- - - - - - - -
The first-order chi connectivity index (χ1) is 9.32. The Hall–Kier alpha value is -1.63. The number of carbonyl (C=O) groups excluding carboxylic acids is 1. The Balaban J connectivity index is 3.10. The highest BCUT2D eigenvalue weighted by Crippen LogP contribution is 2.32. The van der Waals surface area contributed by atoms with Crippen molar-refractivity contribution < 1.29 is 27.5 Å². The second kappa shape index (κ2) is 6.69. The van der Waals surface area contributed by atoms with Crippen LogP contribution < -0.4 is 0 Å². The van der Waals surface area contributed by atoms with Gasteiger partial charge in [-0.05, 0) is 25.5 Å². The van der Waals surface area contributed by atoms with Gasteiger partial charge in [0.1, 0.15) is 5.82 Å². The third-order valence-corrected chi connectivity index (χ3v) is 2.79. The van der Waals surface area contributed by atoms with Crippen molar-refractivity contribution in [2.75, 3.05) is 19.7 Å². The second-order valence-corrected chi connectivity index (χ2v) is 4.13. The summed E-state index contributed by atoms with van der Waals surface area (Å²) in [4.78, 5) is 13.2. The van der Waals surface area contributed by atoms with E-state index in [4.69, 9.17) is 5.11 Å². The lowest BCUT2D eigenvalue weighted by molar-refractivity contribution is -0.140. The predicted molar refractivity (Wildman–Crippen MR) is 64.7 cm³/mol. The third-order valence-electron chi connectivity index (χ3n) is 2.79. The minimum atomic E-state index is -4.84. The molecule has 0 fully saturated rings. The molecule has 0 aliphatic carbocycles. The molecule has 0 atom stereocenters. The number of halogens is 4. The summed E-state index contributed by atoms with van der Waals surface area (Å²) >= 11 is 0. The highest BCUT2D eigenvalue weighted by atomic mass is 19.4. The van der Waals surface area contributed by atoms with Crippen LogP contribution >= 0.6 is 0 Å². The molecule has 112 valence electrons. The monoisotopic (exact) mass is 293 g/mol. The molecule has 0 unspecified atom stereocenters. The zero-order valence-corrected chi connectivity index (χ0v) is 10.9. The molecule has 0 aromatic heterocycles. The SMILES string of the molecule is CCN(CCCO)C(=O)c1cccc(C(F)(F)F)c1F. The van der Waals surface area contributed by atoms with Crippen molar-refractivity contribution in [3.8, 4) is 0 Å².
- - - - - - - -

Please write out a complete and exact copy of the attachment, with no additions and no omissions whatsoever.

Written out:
The first-order chi connectivity index (χ1) is 9.32. The Hall–Kier alpha value is -1.63. The number of carbonyl (C=O) groups excluding carboxylic acids is 1. The Balaban J connectivity index is 3.10. The highest BCUT2D eigenvalue weighted by Crippen LogP contribution is 2.32. The van der Waals surface area contributed by atoms with Crippen molar-refractivity contribution < 1.29 is 27.5 Å². The second kappa shape index (κ2) is 6.69. The van der Waals surface area contributed by atoms with Crippen LogP contribution < -0.4 is 0 Å². The van der Waals surface area contributed by atoms with Gasteiger partial charge in [-0.05, 0) is 25.5 Å². The van der Waals surface area contributed by atoms with Gasteiger partial charge in [0.1, 0.15) is 5.82 Å². The third-order valence-corrected chi connectivity index (χ3v) is 2.79. The van der Waals surface area contributed by atoms with Crippen molar-refractivity contribution in [2.75, 3.05) is 19.7 Å². The second-order valence-corrected chi connectivity index (χ2v) is 4.13. The summed E-state index contributed by atoms with van der Waals surface area (Å²) in [4.78, 5) is 13.2. The van der Waals surface area contributed by atoms with E-state index in [4.69, 9.17) is 5.11 Å². The lowest BCUT2D eigenvalue weighted by molar-refractivity contribution is -0.140. The predicted molar refractivity (Wildman–Crippen MR) is 64.7 cm³/mol. The third-order valence-electron chi connectivity index (χ3n) is 2.79. The minimum atomic E-state index is -4.84. The molecule has 0 fully saturated rings. The molecule has 0 aliphatic carbocycles. The molecule has 0 atom stereocenters. The number of halogens is 4. The summed E-state index contributed by atoms with van der Waals surface area (Å²) >= 11 is 0. The highest BCUT2D eigenvalue weighted by atomic mass is 19.4. The van der Waals surface area contributed by atoms with Crippen LogP contribution >= 0.6 is 0 Å². The molecule has 112 valence electrons. The monoisotopic (exact) mass is 293 g/mol. The molecule has 0 unspecified atom stereocenters. The zero-order valence-corrected chi connectivity index (χ0v) is 10.9. The molecule has 0 aromatic heterocycles. The SMILES string of the molecule is CCN(CCCO)C(=O)c1cccc(C(F)(F)F)c1F. The van der Waals surface area contributed by atoms with Crippen molar-refractivity contribution in [3.8, 4) is 0 Å².